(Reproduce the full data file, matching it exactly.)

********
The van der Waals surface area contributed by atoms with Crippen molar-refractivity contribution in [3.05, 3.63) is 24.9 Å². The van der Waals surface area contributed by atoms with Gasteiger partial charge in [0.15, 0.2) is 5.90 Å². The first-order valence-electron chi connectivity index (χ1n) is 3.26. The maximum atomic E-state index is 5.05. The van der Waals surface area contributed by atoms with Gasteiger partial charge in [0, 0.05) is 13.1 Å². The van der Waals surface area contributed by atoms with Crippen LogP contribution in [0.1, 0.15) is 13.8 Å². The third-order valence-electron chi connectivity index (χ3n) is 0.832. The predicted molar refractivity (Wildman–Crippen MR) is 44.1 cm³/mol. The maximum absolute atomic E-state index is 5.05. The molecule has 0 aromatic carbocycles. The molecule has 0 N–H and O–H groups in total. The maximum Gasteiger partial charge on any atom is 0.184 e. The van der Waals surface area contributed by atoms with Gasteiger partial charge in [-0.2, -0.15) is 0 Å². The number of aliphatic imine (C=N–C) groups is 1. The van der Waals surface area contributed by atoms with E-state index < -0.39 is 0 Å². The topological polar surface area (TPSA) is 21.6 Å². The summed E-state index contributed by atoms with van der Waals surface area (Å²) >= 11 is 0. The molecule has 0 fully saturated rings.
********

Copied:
The van der Waals surface area contributed by atoms with Crippen molar-refractivity contribution in [3.05, 3.63) is 24.9 Å². The van der Waals surface area contributed by atoms with Gasteiger partial charge in [0.15, 0.2) is 5.90 Å². The first-order valence-electron chi connectivity index (χ1n) is 3.26. The maximum atomic E-state index is 5.05. The van der Waals surface area contributed by atoms with Gasteiger partial charge in [0, 0.05) is 13.1 Å². The van der Waals surface area contributed by atoms with Crippen LogP contribution in [0.1, 0.15) is 13.8 Å². The third-order valence-electron chi connectivity index (χ3n) is 0.832. The predicted molar refractivity (Wildman–Crippen MR) is 44.1 cm³/mol. The maximum absolute atomic E-state index is 5.05. The molecule has 0 aromatic carbocycles. The molecule has 0 N–H and O–H groups in total. The maximum Gasteiger partial charge on any atom is 0.184 e. The van der Waals surface area contributed by atoms with Gasteiger partial charge in [-0.2, -0.15) is 0 Å². The number of aliphatic imine (C=N–C) groups is 1. The van der Waals surface area contributed by atoms with E-state index < -0.39 is 0 Å². The topological polar surface area (TPSA) is 21.6 Å². The summed E-state index contributed by atoms with van der Waals surface area (Å²) >= 11 is 0. The molecule has 0 fully saturated rings.